Beast Mode Returns: Seahawks reunite with RB Marshawn Lynch
Dec 23, 2019, 8:42 PM | Updated: Dec 24, 2019, 11:37 am
The Seahawks needed someone to fill a sudden void in their smash-mouth running game, so they went straight to the source.
Marshawn Lynch is back with the team he helped lead to a Super Bowl win.
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A day after the Seahawks lost both Pro Bowl alternate Chris Carson and his backup, C.J. Prosise, to season-ending injuries, Seattle has brought the man known as Beast Mode out of retirement for a massively important Week 17 game and the playoffs that will follow.
Lynch’s agent, Doug Hendrickson, shared a tweet Monday night of a contract the Seahawks had offered to Lynch, essentially confirming that the two sides had reached an agreement.
My son @MoneyLynch is back! Boom let’s go! @Seahawks #teamwass pic.twitter.com/rujxV1tbTu
— Doug Hendrickson (@DHendrickson41) December 24, 2019
The Seahawks confirmed the signings of Lynch and Robert Turbin, who was Lynch’s backup in Seattle from 2012-14, late Tuesday morning. Carson and Prosise were placed on injured reserve at the same time.
Lynch’s contract is for the rest of this season – Sunday’s game against the 49ers and the playoffs – according to ESPN NFL reporter Adam Schefter.
Seahawks coach Pete Carroll confirmed Monday morning on 710 ESPN Seattle’s Pete Carroll Show that Lynch was on his way to team headquarters to meet about a potential reunion.
While Lynch’s return may seem a bit out of the blue, he had apparently been gearing up for the opportunity. NFL.com’s Tom Pellisero reported Monday night that Lynch had been training in secret over recent weeks after a visit to Seahawks headquarters “left him with the sense” that he could be needed by the team.
Lynch, 33, last played in 2018 for the Oakland Raiders, his second year with his hometown team. Now he’ll get to rewrite history. Instead of playing the last game of his career against the Seahawks, which was previously the case, he will likely end it playing for the team he enjoyed the biggest success of his career with.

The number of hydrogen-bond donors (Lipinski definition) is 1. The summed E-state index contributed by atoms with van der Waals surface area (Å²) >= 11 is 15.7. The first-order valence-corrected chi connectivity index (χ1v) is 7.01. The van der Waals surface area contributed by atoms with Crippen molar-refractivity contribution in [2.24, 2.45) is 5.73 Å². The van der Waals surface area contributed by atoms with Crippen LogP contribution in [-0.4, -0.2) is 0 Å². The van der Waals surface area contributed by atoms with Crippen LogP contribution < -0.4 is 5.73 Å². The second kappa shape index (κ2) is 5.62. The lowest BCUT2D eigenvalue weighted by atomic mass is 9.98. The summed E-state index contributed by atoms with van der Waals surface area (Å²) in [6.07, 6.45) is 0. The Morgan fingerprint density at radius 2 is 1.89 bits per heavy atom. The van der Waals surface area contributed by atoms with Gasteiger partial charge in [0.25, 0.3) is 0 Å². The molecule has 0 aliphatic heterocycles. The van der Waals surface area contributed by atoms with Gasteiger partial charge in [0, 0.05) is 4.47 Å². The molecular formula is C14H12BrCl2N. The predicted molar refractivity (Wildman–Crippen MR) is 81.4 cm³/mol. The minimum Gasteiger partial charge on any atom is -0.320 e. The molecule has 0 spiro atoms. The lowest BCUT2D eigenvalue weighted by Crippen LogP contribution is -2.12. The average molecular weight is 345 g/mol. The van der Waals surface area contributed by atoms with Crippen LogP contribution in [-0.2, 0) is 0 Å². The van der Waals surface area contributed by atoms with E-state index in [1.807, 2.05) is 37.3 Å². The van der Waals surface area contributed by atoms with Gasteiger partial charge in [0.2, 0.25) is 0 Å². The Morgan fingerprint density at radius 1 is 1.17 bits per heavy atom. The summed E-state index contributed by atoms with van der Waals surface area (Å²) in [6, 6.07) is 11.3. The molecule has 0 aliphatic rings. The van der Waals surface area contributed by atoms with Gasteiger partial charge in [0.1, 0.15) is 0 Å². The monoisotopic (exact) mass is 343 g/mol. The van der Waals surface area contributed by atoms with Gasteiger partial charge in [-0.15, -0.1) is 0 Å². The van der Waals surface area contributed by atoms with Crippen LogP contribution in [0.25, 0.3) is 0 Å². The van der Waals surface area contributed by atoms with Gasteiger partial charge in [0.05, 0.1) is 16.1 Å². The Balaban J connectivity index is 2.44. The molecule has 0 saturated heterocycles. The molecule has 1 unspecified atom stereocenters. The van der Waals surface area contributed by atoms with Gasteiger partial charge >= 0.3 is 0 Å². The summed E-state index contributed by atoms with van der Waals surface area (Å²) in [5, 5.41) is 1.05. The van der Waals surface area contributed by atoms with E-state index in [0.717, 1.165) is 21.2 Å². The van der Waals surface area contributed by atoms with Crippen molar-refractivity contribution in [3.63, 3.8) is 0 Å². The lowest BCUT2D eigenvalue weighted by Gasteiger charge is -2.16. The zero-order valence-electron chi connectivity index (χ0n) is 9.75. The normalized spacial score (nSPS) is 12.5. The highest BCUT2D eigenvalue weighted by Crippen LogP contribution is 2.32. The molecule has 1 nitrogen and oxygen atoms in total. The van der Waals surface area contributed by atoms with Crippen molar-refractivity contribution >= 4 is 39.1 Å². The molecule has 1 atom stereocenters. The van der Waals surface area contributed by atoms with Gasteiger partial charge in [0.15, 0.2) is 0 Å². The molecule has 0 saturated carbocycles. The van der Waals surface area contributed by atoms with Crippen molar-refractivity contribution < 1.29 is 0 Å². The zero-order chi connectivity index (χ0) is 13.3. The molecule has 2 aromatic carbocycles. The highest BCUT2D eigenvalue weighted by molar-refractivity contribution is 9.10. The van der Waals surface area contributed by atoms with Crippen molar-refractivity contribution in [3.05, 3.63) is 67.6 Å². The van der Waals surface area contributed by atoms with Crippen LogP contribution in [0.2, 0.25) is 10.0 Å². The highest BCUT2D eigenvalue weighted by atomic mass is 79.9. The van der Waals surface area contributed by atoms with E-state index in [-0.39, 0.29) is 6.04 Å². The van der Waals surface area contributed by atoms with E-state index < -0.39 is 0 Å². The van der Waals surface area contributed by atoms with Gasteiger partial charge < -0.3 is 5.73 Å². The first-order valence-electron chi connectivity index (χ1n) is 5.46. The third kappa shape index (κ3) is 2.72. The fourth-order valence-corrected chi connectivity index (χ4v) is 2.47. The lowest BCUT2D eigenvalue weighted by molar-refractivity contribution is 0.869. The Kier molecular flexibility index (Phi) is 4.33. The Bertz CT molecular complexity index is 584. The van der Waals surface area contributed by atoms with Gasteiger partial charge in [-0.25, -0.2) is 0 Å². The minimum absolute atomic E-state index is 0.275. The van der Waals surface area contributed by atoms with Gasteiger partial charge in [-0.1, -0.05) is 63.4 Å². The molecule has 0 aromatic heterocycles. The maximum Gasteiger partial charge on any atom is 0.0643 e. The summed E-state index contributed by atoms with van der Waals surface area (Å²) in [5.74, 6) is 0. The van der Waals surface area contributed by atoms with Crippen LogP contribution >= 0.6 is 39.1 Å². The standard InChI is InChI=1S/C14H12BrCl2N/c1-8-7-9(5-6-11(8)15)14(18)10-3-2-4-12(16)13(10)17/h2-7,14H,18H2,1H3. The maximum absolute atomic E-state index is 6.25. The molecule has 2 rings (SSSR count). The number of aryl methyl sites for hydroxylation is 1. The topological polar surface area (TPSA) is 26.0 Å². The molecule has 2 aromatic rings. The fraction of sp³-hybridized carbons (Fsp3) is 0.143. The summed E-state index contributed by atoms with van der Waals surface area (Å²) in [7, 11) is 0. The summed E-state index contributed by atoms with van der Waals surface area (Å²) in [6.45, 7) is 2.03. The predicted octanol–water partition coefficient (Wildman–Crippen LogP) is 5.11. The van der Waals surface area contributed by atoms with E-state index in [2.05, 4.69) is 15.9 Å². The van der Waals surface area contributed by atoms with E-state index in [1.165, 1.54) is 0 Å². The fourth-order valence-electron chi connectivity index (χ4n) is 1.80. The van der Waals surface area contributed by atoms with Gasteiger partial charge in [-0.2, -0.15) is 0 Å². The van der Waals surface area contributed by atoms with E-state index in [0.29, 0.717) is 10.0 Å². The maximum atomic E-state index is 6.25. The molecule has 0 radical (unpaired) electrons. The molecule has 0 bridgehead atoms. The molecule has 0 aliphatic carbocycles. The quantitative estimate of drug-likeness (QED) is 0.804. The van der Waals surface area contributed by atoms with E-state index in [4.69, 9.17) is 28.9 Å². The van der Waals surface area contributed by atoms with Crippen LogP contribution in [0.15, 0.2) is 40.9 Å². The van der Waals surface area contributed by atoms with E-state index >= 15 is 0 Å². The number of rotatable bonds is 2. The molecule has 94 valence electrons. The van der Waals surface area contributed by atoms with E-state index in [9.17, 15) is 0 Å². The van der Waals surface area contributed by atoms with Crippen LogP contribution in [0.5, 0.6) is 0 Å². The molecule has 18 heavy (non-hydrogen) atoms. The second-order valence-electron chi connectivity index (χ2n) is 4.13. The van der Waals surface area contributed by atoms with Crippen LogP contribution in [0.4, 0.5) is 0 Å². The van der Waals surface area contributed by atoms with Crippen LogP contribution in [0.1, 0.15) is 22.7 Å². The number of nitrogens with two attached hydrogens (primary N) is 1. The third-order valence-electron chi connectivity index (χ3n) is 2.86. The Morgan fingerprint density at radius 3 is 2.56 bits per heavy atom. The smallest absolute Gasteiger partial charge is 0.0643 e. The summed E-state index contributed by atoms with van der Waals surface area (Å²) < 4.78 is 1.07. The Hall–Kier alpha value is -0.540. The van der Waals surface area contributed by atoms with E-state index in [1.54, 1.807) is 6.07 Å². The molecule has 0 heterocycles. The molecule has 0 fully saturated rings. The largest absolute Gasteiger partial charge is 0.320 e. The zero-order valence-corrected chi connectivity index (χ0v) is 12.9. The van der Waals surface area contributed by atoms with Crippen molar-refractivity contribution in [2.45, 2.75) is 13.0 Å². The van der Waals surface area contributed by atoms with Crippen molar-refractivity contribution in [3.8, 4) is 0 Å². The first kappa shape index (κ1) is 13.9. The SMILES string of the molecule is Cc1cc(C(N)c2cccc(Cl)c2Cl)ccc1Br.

The Seahawks first acquired Lynch in a trade from the Buffalo Bills during the 2010 season, and while he didn’t exactly catch fire right away with Seattle, he did provide the most memorable play of his career that season.
Where were you when Beast Quake occurred?
On January 8th, 2011, the 12s had @CenturyLink_Fld shaking. #GoHawks pic.twitter.com/hTB9P3eish
— Seattle Seahawks (@Seahawks) September 21, 2018
The next year, Lynch was off to the races. He eclipsed 1,000 rushing yards for the first time in his career, and that was the first of four straight seasons in which he would do so. In the third of those seasons, Lynch helped the Seahawks win the Super Bowl. The next year he helped them get back to the championship game, where he ran for 102 yards and a touchdown on 24 carries. Of course, what everybody remembers from that game was the carry Lynch didn’t get at the 1-yard line – and we’ll just leave it at that.
Lynch’s hard-hitting running style began to catch up with him in 2015, however, and he played just seven games that year due to injury. Not long after the season was over, he hung up his cleats – literally. He shared a picture on Twitter of his cleats hanging from a powerline during the Super Bowl, signaling that he was retiring.
That was just his first retirement, however. After sitting out the 2016 season, Lynch signed with the Raiders, which was something of a love letter to his hometown after it was announced that the team planned to move to Las Vegas. He ran for 891 yards and seven touchdowns in 15 games in 2017 for Oakland, then 376 yards and three touchdowns in six games in 2018. He suffered a groin injury and was placed on injured reserve on Oct. 22, 2018, eight days after playing his last game against the Seahawks.
With this second return from retirement, Lynch has a chance to add to an already Hall of Fame-caliber career. He’s a five-time Pro Bowl selection, one-time All-Pro and a two-time NFL single-season leader in rushing touchdowns. His 10,379 career rushing yards ranks 29th all-time.
The Seahawks certainly need Lynch’s help at running back. They’re entering a crucial regular season finale against the San Francisco 49ers, a game in which the victor will win the NFC West. Seattle was also facing the prospect of playing that game down to their fourth-string running back, rookie Travis Homer, after season-ending injuries to Carson, Prosise and Rashaad Penny, who tore his ACL two weeks prior.
Lynch’s return will get plenty of spotlight. It will be in primetime as the Seahawks-49ers meeting has been flexed to the Sunday night spot.
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